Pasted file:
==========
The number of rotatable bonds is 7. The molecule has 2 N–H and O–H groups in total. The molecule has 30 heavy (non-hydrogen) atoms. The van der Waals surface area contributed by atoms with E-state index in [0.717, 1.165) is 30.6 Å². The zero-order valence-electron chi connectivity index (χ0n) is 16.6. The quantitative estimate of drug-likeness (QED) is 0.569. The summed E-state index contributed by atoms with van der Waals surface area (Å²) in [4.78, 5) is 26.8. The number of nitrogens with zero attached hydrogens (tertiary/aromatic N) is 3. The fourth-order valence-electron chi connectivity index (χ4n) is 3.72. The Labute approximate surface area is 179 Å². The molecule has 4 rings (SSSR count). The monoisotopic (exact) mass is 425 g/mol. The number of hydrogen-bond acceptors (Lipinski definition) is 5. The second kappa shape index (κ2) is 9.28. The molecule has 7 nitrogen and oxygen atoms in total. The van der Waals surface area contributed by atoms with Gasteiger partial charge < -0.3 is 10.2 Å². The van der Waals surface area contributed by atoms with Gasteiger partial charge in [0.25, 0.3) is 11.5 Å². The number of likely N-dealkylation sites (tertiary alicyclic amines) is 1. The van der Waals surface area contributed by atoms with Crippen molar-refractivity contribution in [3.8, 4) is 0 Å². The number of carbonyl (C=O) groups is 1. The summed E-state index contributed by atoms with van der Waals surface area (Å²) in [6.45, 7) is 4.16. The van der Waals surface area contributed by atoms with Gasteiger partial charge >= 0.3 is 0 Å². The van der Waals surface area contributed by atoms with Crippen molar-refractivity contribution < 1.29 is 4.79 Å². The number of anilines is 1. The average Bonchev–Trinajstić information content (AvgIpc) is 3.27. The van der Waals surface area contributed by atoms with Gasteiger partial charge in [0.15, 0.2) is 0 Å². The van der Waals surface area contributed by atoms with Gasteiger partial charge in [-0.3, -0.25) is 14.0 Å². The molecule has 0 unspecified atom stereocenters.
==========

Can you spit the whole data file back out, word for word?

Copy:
The number of rotatable bonds is 7. The molecule has 2 N–H and O–H groups in total. The molecule has 30 heavy (non-hydrogen) atoms. The van der Waals surface area contributed by atoms with E-state index in [0.717, 1.165) is 30.6 Å². The zero-order valence-electron chi connectivity index (χ0n) is 16.6. The quantitative estimate of drug-likeness (QED) is 0.569. The summed E-state index contributed by atoms with van der Waals surface area (Å²) in [4.78, 5) is 26.8. The number of nitrogens with zero attached hydrogens (tertiary/aromatic N) is 3. The fourth-order valence-electron chi connectivity index (χ4n) is 3.72. The Labute approximate surface area is 179 Å². The molecule has 4 rings (SSSR count). The monoisotopic (exact) mass is 425 g/mol. The number of hydrogen-bond acceptors (Lipinski definition) is 5. The second kappa shape index (κ2) is 9.28. The molecule has 7 nitrogen and oxygen atoms in total. The van der Waals surface area contributed by atoms with Gasteiger partial charge < -0.3 is 10.2 Å². The van der Waals surface area contributed by atoms with Gasteiger partial charge in [0.25, 0.3) is 11.5 Å². The number of likely N-dealkylation sites (tertiary alicyclic amines) is 1. The van der Waals surface area contributed by atoms with Crippen molar-refractivity contribution in [3.8, 4) is 0 Å². The number of carbonyl (C=O) groups is 1. The summed E-state index contributed by atoms with van der Waals surface area (Å²) in [6.45, 7) is 4.16. The van der Waals surface area contributed by atoms with Gasteiger partial charge >= 0.3 is 0 Å². The van der Waals surface area contributed by atoms with Crippen molar-refractivity contribution < 1.29 is 4.79 Å². The number of anilines is 1. The average Bonchev–Trinajstić information content (AvgIpc) is 3.27. The van der Waals surface area contributed by atoms with Gasteiger partial charge in [0.15, 0.2) is 0 Å². The van der Waals surface area contributed by atoms with Gasteiger partial charge in [-0.3, -0.25) is 14.0 Å². The molecule has 0 unspecified atom stereocenters.